Man, this summer has been a really weird one for blockbuster movies. Not only have the critics and fans been at odds for many of them, but reviews have been coming out weeks before the film's actual release. Case in point, I heard about the lackluster reception of X-Men: Apocalypse weeks ago. While that was certainly disappointing to hear, the recent trend of allowing critics access to these movies so far in advance has killed a little of my anticipation for them. I therefore had a surprisingly difficult time getting excited for this film, even though it was one of my top 5 anticipated films of the year. However, I was such a fan of 2014's X-Men: Days of Future Past, that I had enough faith in director Bryan Singer and the stellar cast to produce something enjoyable.
Thousands of years ago, the Egyptians bowed before the god-like being named En Sabah Nur, who had grown old and weary over the centuries. Thanks to a mystical ceremony, however, the blue-skinned mutant is able to transfer his consciousness to another mutant (blessed with healing abilities) while inheriting his powers. Much to the chagrin of his four horsemen, there is a plot to destroy the so-called god before the transfer can take place. During the coup, each of the horsemen sacrifice themselves to protect their leader, even as the pyramid collapses all around them and buries the ancient being in the stony rubble. In 1983, however, a group of devout students and followers of a cult dedicated to finding the body of En Sabah Nur finally comes across the mutant's makeshift tomb and releases him into the modern world. Meanwhile, Charles Xavier must comfort his pupil, Jean Grey, who has awoken with a vivid foretelling of a terrible Apocalypse.
Even when writing this plot summary I've come to appreciate the intricacies of this film even more. While the story isn't quite as gripping and accessible as Days of Future Past, I think the setup of each character's motivations is expertly done. We've all gotten to know these mutants perhaps more than any other superhero characters, since it's been 16 years since we were first introduced to them on the big screen. Bryan Singer has a clear handle on these characters after 3 prior films in the X-Men universe, and the struggles each of them has to go through are relatable and emotionally involving.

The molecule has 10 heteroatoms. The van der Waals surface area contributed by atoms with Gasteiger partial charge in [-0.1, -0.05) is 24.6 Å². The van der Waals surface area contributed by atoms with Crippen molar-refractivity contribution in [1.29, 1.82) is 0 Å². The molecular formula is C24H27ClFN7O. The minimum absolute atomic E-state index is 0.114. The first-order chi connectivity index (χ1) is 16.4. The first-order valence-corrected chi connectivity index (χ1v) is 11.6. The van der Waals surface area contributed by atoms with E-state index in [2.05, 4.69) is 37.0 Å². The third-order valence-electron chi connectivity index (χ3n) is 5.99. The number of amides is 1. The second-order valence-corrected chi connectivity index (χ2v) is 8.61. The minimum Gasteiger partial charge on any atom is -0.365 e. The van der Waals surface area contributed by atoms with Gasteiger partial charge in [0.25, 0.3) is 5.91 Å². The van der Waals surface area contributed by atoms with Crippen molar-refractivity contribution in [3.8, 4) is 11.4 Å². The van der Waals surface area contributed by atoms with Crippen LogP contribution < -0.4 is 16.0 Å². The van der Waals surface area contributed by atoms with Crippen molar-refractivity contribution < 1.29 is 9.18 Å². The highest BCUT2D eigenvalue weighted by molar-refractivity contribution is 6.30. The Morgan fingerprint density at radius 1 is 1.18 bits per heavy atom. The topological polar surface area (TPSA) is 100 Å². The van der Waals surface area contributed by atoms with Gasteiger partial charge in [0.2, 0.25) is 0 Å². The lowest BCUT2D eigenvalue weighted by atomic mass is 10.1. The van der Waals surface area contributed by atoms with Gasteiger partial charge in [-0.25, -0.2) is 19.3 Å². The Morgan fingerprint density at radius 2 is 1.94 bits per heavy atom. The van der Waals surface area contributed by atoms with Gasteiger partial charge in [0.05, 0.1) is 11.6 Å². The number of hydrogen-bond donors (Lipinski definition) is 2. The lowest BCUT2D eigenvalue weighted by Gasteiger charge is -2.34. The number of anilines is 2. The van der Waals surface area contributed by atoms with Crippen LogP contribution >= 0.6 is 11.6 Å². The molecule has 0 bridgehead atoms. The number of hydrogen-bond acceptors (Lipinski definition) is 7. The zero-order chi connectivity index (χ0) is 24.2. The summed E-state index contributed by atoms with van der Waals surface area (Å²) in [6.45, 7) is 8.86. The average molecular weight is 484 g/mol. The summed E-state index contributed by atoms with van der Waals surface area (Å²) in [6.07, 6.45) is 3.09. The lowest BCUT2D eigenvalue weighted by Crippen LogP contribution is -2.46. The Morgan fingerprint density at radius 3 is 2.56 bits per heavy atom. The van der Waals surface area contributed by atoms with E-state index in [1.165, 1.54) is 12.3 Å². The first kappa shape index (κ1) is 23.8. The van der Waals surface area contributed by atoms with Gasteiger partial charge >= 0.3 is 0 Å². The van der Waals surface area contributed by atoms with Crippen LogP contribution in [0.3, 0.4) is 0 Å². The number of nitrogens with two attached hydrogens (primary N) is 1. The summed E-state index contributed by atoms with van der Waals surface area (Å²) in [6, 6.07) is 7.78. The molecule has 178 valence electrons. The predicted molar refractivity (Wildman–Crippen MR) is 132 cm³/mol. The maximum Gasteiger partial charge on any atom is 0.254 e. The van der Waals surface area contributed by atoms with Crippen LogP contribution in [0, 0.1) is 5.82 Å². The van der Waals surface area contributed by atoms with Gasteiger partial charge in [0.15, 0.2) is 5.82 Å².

A lot of that credit must go to the actors, of course, as Michael Fassbender and James McAvoy are fully immersed in their roles as Magneto and Charles Xavier respectively. The only exceptions are Jennifer Lawrence (who is surprisingly flat in the role), and Kodi Smit-McPhee, who doesn't quite have the charisma of Alan Cumming's portrayal of Nightcrawler from X2. Apart from them, however, the rest of the cast was pretty solid. I think some praise must be given to Oscar Isaac, who is unrecognizable in the role, and not just because of the make-up. He's equally menacing and mesmerizing as the titular villain, which I think a lot of critics seem to be overlooking.
The action is pretty epic throughout the film, although it does push the PG-13 envelope on more than one occasion. We gradually see the full scope of Apocalypse's powers, and he seems utterly unstoppable to overcome, even for a team of super-powered mutants. The threat in this film is massive and urgent, and other than a few moments of slightly fake-looking CGI, the confrontations are all satisfying. It's easily the biggest X-Men movie we've seen, and one of the biggest superhero films in general. However, if you haven't seen any of the previous X-Men films you are going to have no idea what's going on here. Do yourselves a favor and at least go watch X-Men: First Class and X-Men: Days of Future Past so you can understand and enjoy Apocalypse as much as possible.
Not everything in this film works as well as I would like, but for the most part it's a very entertaining experience with huge action and emotional character arcs that will only get better with repeat viewings. I'm excited to go back and connect the dots the screenplay introduced at the beginning that I didn't recognize initially. There are a lot of fascinating themes being explored in this film as well, with some artistic interpretations of internal conflicts that are fairly novel to the comic book genre. I definitely had some issues with the film, but none so great that it would drop my rating more than a half-star. For those who can't do math (or who didn't see the image at the top of the review), that means I give X-Men: Apocalypse three and a half stars. Go see it if you like the X-Men films and are okay with a fairly trippy and violent superhero movie.
X-MEN: APOCALYPSE is rated PG-13 for sequences of violence, action and destruction, brief strong language and some suggestive images